JOHNNY DIVERS was good enough to score 110 goals in 232 competitive appearances over a ten-season span at Celtic. That’s why it is even more extraordinary that this clever, skilful forward, who NEVER played as an out-and-out striker, didn’t get the opportunity to perform at the highest level for his country.
Divers operated as an old-fashioned inside-forward in the position that is now known as ‘the hole’ – the area just behind the main attack leader. He was never a flamboyant character and rarely caught the eye. But he was so effective, as his goals tally proves without a shadow of doubt.
Listen to what his good friend John Hughes – the original ‘Yogi’ at the Hoops – has to say about his former team-mate who, sadly, passed away in September last year at the age of 74.
“In today’s transfer market, JD would have been worth millions,” says the man who rattled in 189 goals in his amazingly prolific career at Parkhead. “Which manager wouldn’t want a player with that ability in his team? He practically guaranteed goals from the midfield and these guys are invaluable.
“Basically, JD did the work of two players. He would help in midfield, joining the defence with the attack, and, if that was not difficult enough, he would chip in with a goal or two. His strike rate was nothing short of phenomenal. There are strikers these days earning massive wage packets who would happily settle for a career total of a lot fewer than that of my old mate.
“Another thing about JD that no-one realised at the time was that he had a medical condition which prevented him from running freely. It was a blood disorder that affected the veins in his legs, but he kept it hush-hush because he didn’t want to jeopardise his chances of playing in the Celtic first team.
“In fact, a vascular surgeon told him he had the legs of a seventy year old. JD was twenty at the time.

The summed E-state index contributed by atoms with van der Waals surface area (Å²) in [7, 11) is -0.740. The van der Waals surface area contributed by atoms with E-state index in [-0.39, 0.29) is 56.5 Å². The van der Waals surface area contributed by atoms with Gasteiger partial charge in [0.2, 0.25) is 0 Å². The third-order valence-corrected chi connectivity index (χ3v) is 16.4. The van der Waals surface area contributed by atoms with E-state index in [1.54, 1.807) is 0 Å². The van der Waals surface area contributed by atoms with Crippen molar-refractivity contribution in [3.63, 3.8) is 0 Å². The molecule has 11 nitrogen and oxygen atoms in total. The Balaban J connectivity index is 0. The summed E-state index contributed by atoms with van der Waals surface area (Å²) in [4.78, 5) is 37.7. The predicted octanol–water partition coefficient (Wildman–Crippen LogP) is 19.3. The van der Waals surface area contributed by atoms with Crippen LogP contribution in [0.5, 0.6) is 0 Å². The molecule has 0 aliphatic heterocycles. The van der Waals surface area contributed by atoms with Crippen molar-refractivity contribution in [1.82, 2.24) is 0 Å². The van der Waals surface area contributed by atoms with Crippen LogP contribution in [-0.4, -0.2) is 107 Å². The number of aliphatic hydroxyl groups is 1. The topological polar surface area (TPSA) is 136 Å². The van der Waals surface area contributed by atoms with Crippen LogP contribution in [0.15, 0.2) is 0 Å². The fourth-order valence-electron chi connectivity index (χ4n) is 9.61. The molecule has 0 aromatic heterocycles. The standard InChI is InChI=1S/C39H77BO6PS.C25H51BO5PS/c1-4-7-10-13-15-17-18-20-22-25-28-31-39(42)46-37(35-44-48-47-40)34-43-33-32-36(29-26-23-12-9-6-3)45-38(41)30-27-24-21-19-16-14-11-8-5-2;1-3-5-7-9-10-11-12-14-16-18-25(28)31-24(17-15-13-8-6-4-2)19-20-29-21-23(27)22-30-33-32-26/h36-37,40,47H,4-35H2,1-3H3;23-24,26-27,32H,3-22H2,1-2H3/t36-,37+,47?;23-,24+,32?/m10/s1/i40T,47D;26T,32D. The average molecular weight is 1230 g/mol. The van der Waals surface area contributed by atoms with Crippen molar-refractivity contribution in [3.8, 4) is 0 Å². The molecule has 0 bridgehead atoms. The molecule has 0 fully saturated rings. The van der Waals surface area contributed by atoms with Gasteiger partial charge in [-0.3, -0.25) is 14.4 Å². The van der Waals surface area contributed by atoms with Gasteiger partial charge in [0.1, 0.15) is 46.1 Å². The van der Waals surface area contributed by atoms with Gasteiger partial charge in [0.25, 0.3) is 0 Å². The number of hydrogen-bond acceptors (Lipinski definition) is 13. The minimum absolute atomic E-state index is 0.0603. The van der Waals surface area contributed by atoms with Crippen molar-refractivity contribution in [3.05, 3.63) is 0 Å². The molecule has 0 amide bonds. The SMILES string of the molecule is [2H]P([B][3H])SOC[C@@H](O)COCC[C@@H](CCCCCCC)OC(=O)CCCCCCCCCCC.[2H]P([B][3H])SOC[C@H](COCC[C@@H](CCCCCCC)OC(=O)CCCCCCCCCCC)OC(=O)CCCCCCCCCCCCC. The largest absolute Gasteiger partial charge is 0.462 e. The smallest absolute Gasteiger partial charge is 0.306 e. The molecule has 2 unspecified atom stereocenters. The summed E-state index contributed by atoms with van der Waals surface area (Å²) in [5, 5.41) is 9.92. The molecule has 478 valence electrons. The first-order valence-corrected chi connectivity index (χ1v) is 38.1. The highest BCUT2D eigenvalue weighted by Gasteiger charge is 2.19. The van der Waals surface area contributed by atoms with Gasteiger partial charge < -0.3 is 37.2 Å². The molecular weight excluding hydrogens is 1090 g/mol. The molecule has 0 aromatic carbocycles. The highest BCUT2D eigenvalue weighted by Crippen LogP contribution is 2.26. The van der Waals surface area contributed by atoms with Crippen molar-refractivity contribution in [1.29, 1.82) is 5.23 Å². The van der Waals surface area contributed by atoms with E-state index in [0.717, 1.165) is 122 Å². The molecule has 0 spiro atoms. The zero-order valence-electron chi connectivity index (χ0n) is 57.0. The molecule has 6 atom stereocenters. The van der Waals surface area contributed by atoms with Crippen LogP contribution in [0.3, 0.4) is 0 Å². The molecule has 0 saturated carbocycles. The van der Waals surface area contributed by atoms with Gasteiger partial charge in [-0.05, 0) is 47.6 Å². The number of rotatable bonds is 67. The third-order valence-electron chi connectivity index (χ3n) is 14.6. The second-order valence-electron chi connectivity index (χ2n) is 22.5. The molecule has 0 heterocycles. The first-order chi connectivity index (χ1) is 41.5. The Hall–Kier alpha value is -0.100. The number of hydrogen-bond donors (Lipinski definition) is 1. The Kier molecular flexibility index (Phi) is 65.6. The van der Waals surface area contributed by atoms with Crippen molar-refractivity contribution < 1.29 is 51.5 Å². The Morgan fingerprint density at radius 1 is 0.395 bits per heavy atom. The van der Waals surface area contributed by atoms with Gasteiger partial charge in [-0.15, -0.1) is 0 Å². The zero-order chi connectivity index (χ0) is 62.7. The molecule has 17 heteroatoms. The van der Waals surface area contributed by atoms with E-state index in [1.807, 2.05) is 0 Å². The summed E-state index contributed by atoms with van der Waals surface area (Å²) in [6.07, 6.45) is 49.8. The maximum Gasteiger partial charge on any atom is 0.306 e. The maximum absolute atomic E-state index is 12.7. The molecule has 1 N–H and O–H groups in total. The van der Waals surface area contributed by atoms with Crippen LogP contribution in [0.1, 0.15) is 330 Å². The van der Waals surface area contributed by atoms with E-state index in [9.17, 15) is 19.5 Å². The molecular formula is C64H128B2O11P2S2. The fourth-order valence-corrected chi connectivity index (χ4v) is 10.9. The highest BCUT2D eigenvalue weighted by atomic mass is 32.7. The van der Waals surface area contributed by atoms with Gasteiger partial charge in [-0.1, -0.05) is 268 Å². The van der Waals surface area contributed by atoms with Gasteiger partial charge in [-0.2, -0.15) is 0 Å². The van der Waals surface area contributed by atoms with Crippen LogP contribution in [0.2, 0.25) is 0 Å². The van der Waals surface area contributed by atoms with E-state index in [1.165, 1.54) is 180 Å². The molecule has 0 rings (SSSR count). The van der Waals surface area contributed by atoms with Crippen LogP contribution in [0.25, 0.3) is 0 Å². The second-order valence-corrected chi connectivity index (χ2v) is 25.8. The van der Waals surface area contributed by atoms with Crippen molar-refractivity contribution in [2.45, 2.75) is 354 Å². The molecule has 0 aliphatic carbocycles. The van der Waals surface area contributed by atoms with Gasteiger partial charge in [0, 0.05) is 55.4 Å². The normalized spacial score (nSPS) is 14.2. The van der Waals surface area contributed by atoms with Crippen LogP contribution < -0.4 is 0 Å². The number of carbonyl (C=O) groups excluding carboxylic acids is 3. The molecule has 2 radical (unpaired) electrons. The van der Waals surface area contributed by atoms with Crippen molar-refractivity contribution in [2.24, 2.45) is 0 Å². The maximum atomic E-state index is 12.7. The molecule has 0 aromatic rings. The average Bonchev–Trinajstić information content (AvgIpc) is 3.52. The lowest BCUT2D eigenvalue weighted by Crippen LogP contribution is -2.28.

“I heard stories about JD running out of puff after only half-an-hour, but if only the man on the terracing had known the truth. Every game was a struggle for my old pal, but he suffered in silence.
“And, as I was only sixteen years old when I first came into the team, JD, who was three years my senior, took me under his wing. Celtic, as a team, were struggling a bit at the time – we hadn’t won a trophy since beating Rangers 7-1 in the 1957/58 League Cup Final – but he still took time out from concentrating on his own game and attempting to overcome his own problems to spend hours helping a big, raw laddie. I’ll never forget that kindness.
“Of course, he should have played for Scotland. We weren’t exactly overflowing with talented footballers in the early sixties. He was called up for one squad in 1962, but never got into the team. Players with lesser talents often got the nod ahead of him. No names, no pack drill.
“Football, in fact, wasn’t kind to JD. Apart from a couple of Glasgow Cup wins, he never won a solitary medal in his decade at Celtic. He left the season after Big Jock Stein arrived and missed out on the good times.
“However, I can tell you I never once heard him complain. Not once. He was just that type of guy, a bloke who was just so happy to pull on those green-and-white hoops and perform for Celtic.
“And score a helluva lot of goals, too.”
Johnny Divers left Celtic in 1966 to join Partick Thistle, but his heart was never in it. He left football three years later for a career in teaching. Sadly, he passed away in 2014 at the age of 74.

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